At fifteen and a half I passed the drivers permit test with flying colors. The state granted me a learner’s permit. Elated, I could not wait to start learning how to drive. Not just for freedom, but also because I was a year ahead in school and all of my friends already drove.
Both my mother and my father took me to parking lot after parking lot to practice. At one point, they deemed me fit for the real road. I can only assume my mad skills proved what I knew as truth, I was ready. In hindsight, I picture my parents attempting to decide who would sit in the passenger’s seat that day. Did they draw straws or play rock, paper, scissors to decide who would take me out on the streets with other cars for the first time? If so, my mom lost*.
One clear day the two of us loaded into that sleek early 2000s two-door Grand Am that would become my first car in college, and we headed out of the neighborhood. I felt invincible, which no one wants a new a driver to ever say. I, Elizabeth Steinocher, would soon add “driver” to my skill set. Looking back now, I can only imagine the fear that pulsed through parents veins as they handed the keys to someone who’s diaper they changed or who they watched take their first steps.
I proceeded to wind through the suburban neighborhood as we approached the exit, also known as the real road. With what I can only recall as great and defensive caution – don’t worry, that caution has since turned to offense because not everyone can drive with a defensive mindset – I approached the road. The actual road, not a parking lot. This moment waited for me. This moment moved me from relying on others for what felt like everything and pushed me closer to self-sufficiency.
About to cross the invisible barrier of pseudo driver and enter the world of real driving, white faced my mother reached her arm across the car to my side with one hand as she clinched her seat belt with the other. Her voice shaky, she uttered these words verbatim. “Ok, you can do this. I know you will be fine.” Her voice grew firm and lowered as she proclaimed the words I still hear as I drive today, “Just remember, if you hesitate, you will die.” She then inhaled with the agony of an overacted death scene, turned expressionless to face forward, exhaled like one would after Gravity ends and said, “ok, now you can go.”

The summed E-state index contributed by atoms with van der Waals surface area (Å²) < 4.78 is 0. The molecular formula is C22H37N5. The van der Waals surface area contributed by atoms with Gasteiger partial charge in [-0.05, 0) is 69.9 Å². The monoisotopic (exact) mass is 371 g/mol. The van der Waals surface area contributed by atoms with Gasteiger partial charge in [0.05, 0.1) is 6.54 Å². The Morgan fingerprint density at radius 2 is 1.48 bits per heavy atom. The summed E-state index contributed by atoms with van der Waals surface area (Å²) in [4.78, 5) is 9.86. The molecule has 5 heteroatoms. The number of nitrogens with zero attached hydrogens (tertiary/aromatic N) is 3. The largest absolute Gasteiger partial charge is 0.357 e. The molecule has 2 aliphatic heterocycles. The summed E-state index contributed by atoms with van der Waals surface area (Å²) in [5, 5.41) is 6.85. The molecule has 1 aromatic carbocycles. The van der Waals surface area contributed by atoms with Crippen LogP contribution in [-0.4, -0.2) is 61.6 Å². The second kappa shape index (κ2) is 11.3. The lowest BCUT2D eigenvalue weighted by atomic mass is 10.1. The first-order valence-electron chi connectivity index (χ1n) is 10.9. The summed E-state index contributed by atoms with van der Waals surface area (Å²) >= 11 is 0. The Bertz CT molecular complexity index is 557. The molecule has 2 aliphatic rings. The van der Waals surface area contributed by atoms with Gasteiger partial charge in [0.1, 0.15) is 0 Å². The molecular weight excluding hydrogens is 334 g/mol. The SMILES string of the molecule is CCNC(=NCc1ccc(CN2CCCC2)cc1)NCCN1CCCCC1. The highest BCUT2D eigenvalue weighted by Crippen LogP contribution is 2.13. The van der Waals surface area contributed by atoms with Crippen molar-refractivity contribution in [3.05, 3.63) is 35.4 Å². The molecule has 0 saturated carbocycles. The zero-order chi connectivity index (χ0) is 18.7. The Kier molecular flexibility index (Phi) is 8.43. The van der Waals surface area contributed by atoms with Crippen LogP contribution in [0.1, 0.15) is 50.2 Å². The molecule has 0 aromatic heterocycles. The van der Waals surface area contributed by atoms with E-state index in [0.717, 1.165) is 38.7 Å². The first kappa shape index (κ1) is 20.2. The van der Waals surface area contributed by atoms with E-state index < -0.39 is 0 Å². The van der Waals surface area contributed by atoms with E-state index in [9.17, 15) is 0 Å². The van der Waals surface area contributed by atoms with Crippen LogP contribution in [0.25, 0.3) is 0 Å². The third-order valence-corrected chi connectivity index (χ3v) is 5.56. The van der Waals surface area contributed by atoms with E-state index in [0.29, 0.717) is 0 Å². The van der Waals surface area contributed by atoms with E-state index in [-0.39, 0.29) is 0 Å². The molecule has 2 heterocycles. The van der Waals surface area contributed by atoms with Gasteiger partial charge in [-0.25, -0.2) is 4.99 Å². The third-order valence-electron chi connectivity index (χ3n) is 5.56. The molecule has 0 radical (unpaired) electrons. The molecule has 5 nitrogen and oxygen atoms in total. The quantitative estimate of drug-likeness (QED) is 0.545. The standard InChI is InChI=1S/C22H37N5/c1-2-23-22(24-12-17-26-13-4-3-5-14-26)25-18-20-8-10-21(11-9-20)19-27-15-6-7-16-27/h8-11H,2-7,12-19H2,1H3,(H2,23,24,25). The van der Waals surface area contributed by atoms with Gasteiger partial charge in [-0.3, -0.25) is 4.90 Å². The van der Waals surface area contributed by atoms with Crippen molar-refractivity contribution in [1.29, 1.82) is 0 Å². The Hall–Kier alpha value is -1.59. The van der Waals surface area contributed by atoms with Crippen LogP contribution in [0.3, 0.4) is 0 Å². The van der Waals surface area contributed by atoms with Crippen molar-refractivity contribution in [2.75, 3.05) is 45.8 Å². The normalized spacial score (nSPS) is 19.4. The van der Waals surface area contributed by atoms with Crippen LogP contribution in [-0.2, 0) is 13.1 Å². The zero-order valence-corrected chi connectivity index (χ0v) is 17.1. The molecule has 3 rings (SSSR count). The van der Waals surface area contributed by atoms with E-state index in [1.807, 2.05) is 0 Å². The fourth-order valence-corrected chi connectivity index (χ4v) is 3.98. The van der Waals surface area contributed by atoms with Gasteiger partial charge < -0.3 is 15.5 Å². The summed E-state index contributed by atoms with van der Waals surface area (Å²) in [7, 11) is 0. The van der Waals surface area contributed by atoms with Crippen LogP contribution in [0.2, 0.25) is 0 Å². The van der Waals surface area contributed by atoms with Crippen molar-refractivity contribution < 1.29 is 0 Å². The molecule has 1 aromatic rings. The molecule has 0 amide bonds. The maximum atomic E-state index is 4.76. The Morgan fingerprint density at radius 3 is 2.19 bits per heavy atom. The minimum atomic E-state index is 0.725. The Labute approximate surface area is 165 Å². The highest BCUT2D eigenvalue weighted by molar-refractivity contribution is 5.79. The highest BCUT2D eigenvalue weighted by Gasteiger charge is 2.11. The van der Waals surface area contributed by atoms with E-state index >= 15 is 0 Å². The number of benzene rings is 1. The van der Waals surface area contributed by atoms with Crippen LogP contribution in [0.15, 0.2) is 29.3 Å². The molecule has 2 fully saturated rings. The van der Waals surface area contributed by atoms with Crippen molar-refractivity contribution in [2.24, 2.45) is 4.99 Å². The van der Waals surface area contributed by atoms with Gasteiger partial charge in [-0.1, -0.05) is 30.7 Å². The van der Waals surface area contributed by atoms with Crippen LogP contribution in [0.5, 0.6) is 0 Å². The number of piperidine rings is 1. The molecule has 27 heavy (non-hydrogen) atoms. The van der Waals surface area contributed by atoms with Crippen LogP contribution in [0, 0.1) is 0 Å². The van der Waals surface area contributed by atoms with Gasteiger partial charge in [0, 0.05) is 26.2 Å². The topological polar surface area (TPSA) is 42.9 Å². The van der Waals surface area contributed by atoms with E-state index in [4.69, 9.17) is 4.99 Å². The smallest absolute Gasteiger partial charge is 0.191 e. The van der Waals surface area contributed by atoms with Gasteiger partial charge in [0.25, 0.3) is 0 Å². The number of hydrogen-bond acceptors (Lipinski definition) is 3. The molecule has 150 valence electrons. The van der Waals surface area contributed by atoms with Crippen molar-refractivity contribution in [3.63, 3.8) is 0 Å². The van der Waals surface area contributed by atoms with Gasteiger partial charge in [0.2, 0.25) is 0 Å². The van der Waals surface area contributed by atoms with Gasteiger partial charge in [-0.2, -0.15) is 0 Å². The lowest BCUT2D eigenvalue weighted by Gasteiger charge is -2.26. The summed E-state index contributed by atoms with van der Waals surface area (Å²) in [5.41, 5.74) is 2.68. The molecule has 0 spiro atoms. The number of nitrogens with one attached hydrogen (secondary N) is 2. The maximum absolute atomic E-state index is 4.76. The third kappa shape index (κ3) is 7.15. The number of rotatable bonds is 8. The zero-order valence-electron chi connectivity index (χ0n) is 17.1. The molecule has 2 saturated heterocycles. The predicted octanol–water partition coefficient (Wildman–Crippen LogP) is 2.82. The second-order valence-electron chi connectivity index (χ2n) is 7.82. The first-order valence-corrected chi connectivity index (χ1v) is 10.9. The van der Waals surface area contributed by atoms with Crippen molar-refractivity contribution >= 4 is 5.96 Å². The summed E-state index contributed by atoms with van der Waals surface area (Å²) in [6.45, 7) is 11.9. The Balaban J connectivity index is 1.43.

What? Now. Now? Now, I can go? As cars appeared from at least half a mile away, I wondered. I wondered if I could push the gas pedal in time so that we did not die as we entered the road. I thought about hesitating, and then dying. I froze. I thought more about hesitating, wondering if I hesitated and then I hesitated as I feared death. Unable to move forward I gawked at my mother as my knuckles turned white and my palms began to drip sweat.
These words still to this day haunt me and infiltrate my life in many ways with their twisted sense of wisdom. In life (and I guess in driving?), if we hesitate we will die. My mom’s point, she only wanted me to drive with confidence. She wanted me to know when to go and then go. She did not want me to get my car halfway out on the road, panic, freeze and die when oncoming traffic slammed into me. This now makes sense.
We need to live our lives remembering, “if you hesitate, you will die.” The demands and layered choices life asks of us should be approached with the mentality my mother attempted to articulate to me in that pivotal moment of my life. If not, fear will paralyze us. We will live in the fear of wondering if _____. Wondering if the option in front of us makes the most sense. Wondering if this is the best move or if another would set us up better. We will fear the uncertainty. We will never make a move. We will sit paralyzed and paranoid at the entrance to the road hands clinched on the wheel but never moving forward.
If you hesitate, you will die. If you see an opening, go. Use wisdom, but go. Otherwise you will sit in the same place anguished. A life paralyzed by fear waiting to pull out onto the road but never going, we are better than that. God calls us to do much more than that. God calls us to live in freedom. 2 Corinthians 3:17 says, “Now the Lord is the Spirit, and where the Spirit of the Lord is, there is freedom.” Feels cliche and simplistic, but sometimes we want to overcomplicate truth. With the Lord there is freedom. As we seek Him, there is no need to hesitate.
After wiping my sweaty palms on my pants and a bout of nervous laughter with my mom about what she just said, I lumbered my car onto the road. Over time I practiced and obtained my license. I did not hesitate. But still, if you drive with me you will hear this very story, and race car noises because I get bored while driving and like to keep life interesting.
Just because we conquered a fear once does not mean we conquered fear. I still spend a little extra time sometimes wondering if I hesitated before a turn. We must always check ourselves and dig into and unfurl the grip fear holds on us and our lives. God calls us conquerors. He defeated fear. Our lives need to start reflecting that victory.
*I apologize to my mother. I did not warn her I was telling the “world” this story. She always tells me she is leery one day I will become a stand-up comedian and skew her stories a bit making her look bad. Sorry mother. The story is just too good not to share. But the good news, I am no comedian. Love you.